The Academy of Motion Picture Arts and Sciences announced that the 5 nominations for Documentary Short Subject for the 89th Academy Awards 2017. Among them Daphne Matziaraki’s documentary about the refugee crisis, «4.1 Miles».

Tomorrow 26th February 2017, Cheesfare Sunday (Sunday of Forgiveness) THE REMEMBRANCE OF ADAM’S EXPULSION FROM PARADISE


Forgiveness Sunday, also called Cheesefare Sunday, is the final day of pre-Lent. It is the Sunday after Meatfare Sunday and the Sunday before the Sunday of Orthodoxy.

Significance of the day

On this last Sunday before Great Lent, the last day that traditionally Orthodox Christians eat dairy products until Easter, the Church remembers the expulsion of Adam and Eve from Paradise. God commanded them to fast from the fruit of a tree (Gen. 2:16), but they did not obey. In this way Adam and Eve and their descendants became heirs of death and corruption.

On Forgiveness Sunday many attend Forgiveness Vespers on the eve of Great Lent. They hear on the Lord’s teaching about fasting and forgiveness and enter the season of the fast forgiving one another so that God will forgive them. If you forgive men their trespasses, your heavenly Father will forgive you; but if you do not forgive men their trespasses, neither will your heavenly Father forgive you your trespasses (Matthew 6:14).

The Gospel reading of the day also gives advice on fasting. Moreover, when you fast, do not be like the hypocrites, with a sad countenance. For they disfigure their faces that they may appear to men to be fasting. Assuredly, I say to you, they have their reward. But you, when you fast, anoint your head and wash your face, so that you do not appear to men to be fasting, but to your Father who is in the secret place; and your Father who sees in secret will reward you openly. (Matthew 6:16-18).

The Rite of Forgiveness

After the dismissal at Vespers, the priest stands beside the analogion, or before the ambon, and the faithful come up one by one and venerate the icon, after which each makes a prostration before the priest, saying, “Forgive me, a sinner.” The priest also makes a prostration before each, saying, “God forgives. Forgive me.” The person responds, “God forgives,” and receives a blessing from the priest. Meanwhile the choir sings quietly the irmoi of the Paschal Canon, or else the Paschal Stichera. After receiving the priest’s blessing, the faithful also ask forgiveness of each other.

Now we are at the last day of the threshold before Great Lent. On this day, the Church remembers the terrible tragedy that happened to mankind at the dawn of its history—its expulsion in the person of our forefather Adam from the face of God; the expulsion of Adam from paradise.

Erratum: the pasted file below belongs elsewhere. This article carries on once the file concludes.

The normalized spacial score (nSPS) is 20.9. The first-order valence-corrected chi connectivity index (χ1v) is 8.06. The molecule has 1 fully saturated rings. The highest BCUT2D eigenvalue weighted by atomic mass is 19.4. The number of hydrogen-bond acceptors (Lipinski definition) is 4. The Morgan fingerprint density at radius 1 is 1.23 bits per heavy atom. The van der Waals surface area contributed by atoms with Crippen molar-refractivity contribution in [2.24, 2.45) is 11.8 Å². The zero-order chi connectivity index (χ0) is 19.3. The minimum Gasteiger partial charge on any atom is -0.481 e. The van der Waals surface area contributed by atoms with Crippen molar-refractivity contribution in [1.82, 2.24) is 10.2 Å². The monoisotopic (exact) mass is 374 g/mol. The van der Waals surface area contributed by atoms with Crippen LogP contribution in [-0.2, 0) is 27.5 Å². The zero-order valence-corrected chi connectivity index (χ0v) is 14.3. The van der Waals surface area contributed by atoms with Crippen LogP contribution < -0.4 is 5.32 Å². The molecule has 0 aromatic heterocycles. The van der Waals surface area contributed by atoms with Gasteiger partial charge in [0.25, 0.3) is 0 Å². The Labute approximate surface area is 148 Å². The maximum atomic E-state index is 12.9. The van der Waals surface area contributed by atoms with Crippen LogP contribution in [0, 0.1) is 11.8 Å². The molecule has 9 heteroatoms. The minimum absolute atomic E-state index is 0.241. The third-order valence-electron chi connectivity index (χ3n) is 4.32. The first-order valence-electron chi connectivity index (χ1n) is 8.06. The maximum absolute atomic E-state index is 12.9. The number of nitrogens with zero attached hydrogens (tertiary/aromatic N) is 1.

The vale of tears and sadness—the earth—received the outcast, so that at God’s commandment the transgressor would reap thorns and thistles, so that he would eat his bread in the sweat of his brow, so that in pain, tears, and sadness he would give birth to his children and feed them, so that he would reap all the bitter fruits of his disobedience to the Heavenly Father.

Adam wept in his exile, sitting “outside of paradise”; he wept, remembering what he was, what he possessed, and Who he lost. To this day, all mankind weeps and sighs over the first Adam, over the now elusive phantom of happiness. The whole world, harassed and weary, weeps because of its waywardness, because of its naked soul; because life is aimless and joyless. Nothing can fill our life so that we might unconditionally feel the fullness of true—not phantom—happiness; for this fullness is only in God.

But we are exiles. Paradise is far away, and the farther mankind lives from the time of the fall, the more shadowy that beautiful image of paradise becomes in him, the deeper is mankind’s pain and suffering, and the more the image and likeness of God is erased from his soul. The world would have perished long ago, had not the Second Adam, Christ, not reopened locked paradise and given man the opportunity to return to it.

We now bear the weight and sorrow of the life of an exile. Even we, who live the life of the Church, know also the paradisal joy of the open Royal doors, and the life-creating, jubilant words, “Christ is Risen!”; in them is the original nearness to divine love for man. But preceding this paradisal joy on earth is Great Lent, and the Church continually teaches that what we have lost through sin, we can find and regain only through repentance, podvig, and ascetic labors of great temperance.

Just a few hours will pass, and we will all notice with amazement that something will change around us and within us; something will happen that will place a seal of particular concentration and attention upon everything. And along with the Church, we must pass from the call to repentance to the very labors of repentance, to the work of repentance.